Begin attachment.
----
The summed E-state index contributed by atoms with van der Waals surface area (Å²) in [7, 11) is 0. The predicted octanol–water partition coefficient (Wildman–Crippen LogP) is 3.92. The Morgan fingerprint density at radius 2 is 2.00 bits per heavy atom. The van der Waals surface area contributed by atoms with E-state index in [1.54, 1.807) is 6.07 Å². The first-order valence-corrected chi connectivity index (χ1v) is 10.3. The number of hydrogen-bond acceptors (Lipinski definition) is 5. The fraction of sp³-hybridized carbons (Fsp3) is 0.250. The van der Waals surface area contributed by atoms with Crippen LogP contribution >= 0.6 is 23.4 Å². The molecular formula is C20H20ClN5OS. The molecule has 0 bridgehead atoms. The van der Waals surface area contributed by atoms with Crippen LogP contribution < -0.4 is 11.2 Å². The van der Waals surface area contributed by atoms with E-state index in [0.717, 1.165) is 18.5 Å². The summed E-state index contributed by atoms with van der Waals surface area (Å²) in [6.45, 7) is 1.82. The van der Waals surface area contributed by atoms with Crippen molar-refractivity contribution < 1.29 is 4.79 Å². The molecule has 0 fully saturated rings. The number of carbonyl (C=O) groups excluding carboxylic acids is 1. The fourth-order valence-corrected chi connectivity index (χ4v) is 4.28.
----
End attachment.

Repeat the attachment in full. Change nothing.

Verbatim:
The summed E-state index contributed by atoms with van der Waals surface area (Å²) in [7, 11) is 0. The predicted octanol–water partition coefficient (Wildman–Crippen LogP) is 3.92. The Morgan fingerprint density at radius 2 is 2.00 bits per heavy atom. The van der Waals surface area contributed by atoms with E-state index in [1.54, 1.807) is 6.07 Å². The first-order valence-corrected chi connectivity index (χ1v) is 10.3. The number of hydrogen-bond acceptors (Lipinski definition) is 5. The fraction of sp³-hybridized carbons (Fsp3) is 0.250. The van der Waals surface area contributed by atoms with Crippen LogP contribution >= 0.6 is 23.4 Å². The molecular formula is C20H20ClN5OS. The molecule has 0 bridgehead atoms. The van der Waals surface area contributed by atoms with Crippen LogP contribution < -0.4 is 11.2 Å². The van der Waals surface area contributed by atoms with E-state index in [0.717, 1.165) is 18.5 Å². The summed E-state index contributed by atoms with van der Waals surface area (Å²) in [6.45, 7) is 1.82. The van der Waals surface area contributed by atoms with Crippen molar-refractivity contribution < 1.29 is 4.79 Å². The molecule has 0 fully saturated rings. The number of carbonyl (C=O) groups excluding carboxylic acids is 1. The fourth-order valence-corrected chi connectivity index (χ4v) is 4.28.